Romantic love is wonderful (sometimes) but love comes in many sizes, shapes, styles and flavors. When it comes to languages, French always works well for a love story, especially when a love of language is part of the narrative. Jean Becker’s “My Afternoons with Marguerite” (Le Tête en Friche) is captivating in its simplicity, and, in its own way – almost daring in its premise.
Gérard Depardieu stars as Germain – a middle-aged overweight man, rough and clumsy in speech and manner. He works at odd jobs and spends most of his time hanging out at the local café, and drinking with his buddies. A chance encounter with Margueritte, an elderly woman he meets in the park, leads to a surprising friendship.
Gisèle Casadesus (b. 1914 – her first film credit is from 1934 in Marcel L’Herbier’s Raider) is delightfully flirtatious for a bookworm, and her presence illuminates the film throughout. However, the real love interest in this film is neither Depardieu nor Casadesus, but books. Beginning with Albert Camus’ The Plague, hesitant at first, Germain embarks on a love affair with books, and his imagination takes him further than he ever thought possible.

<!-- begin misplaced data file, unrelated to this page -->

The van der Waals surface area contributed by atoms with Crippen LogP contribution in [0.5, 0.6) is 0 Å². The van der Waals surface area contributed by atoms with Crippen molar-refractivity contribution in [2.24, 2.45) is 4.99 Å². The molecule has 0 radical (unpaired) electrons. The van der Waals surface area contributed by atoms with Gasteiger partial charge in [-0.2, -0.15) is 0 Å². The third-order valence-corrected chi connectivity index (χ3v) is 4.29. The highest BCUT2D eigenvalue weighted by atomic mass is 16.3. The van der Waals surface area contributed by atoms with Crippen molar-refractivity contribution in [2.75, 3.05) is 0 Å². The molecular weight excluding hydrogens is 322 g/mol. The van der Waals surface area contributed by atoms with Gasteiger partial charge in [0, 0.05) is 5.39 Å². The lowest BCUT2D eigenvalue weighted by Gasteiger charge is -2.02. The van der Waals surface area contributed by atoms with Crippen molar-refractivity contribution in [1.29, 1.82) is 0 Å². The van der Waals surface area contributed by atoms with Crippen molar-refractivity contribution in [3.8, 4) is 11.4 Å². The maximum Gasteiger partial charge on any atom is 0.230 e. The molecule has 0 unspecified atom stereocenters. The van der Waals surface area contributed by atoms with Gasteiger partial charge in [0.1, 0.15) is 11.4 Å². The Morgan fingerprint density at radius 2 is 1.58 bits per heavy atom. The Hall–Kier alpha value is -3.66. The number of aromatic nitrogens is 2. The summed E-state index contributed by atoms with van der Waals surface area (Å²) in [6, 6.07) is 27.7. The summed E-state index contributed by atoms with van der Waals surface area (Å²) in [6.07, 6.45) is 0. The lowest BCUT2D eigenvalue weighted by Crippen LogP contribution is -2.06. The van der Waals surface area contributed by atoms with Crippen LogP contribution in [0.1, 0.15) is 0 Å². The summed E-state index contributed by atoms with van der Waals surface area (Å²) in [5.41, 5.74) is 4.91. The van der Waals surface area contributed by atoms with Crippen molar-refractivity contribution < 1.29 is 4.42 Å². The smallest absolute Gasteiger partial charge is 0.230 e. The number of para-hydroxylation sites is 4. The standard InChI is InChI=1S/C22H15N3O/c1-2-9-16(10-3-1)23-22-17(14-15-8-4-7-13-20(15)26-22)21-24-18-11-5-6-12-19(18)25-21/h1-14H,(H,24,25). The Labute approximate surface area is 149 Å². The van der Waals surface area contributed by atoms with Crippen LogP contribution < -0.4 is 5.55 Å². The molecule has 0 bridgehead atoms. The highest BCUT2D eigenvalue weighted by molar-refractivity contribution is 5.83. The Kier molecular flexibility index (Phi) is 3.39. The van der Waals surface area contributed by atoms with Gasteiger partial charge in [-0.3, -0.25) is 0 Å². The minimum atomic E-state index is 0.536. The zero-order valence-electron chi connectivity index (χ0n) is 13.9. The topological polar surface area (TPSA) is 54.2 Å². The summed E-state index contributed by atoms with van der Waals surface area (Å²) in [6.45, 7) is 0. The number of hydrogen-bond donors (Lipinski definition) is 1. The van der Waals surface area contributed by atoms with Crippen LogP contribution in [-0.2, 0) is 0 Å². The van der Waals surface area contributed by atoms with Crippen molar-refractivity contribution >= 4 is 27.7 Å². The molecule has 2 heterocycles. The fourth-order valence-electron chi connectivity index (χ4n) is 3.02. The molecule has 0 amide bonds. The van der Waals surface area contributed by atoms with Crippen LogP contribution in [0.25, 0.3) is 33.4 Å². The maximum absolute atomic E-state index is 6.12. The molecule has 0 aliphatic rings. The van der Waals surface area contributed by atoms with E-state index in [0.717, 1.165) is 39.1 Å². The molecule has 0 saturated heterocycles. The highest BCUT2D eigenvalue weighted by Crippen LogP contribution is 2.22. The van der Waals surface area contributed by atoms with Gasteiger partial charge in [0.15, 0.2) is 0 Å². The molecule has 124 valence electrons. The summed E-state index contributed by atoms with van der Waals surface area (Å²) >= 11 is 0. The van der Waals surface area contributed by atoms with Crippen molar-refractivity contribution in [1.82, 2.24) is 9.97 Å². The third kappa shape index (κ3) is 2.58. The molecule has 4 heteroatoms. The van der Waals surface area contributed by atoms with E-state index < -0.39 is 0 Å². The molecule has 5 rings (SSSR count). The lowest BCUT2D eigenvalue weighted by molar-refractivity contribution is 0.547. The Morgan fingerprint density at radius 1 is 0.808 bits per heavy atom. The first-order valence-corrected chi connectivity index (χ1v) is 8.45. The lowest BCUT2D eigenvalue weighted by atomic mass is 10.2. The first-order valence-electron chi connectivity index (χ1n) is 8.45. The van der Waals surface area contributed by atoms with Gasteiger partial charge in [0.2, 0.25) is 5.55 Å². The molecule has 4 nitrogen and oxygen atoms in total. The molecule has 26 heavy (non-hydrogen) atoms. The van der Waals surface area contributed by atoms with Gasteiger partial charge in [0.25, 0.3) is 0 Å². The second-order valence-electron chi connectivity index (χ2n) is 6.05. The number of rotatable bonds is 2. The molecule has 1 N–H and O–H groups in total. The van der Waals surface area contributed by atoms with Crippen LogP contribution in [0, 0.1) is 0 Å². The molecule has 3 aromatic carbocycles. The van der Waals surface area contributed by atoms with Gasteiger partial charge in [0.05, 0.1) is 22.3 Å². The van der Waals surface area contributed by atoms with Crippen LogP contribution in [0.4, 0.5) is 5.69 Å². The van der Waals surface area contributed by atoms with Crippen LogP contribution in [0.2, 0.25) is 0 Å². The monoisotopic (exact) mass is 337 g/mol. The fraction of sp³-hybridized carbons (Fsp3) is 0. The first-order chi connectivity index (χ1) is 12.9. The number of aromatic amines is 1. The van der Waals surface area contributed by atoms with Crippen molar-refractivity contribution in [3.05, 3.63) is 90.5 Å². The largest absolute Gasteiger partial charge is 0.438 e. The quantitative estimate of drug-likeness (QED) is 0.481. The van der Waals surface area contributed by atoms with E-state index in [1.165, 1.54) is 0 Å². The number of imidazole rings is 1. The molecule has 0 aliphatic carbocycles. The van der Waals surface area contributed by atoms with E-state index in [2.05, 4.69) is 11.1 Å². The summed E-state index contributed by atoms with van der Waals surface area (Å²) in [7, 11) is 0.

My Afternoons with Margueritte, France 2010, 82 minutes, French with English and Hebrew subtitles. The film is distributed in Israel by Orlando Films, and scheduled for release September 22, 2010 at the following theatres: Dizengof Theatre Tel Aviv; Kochav Theatre Ramat Hasharon; Jerusalem Cinematheque, Chen Theatre Rehovot; Amami Theatre Haifa.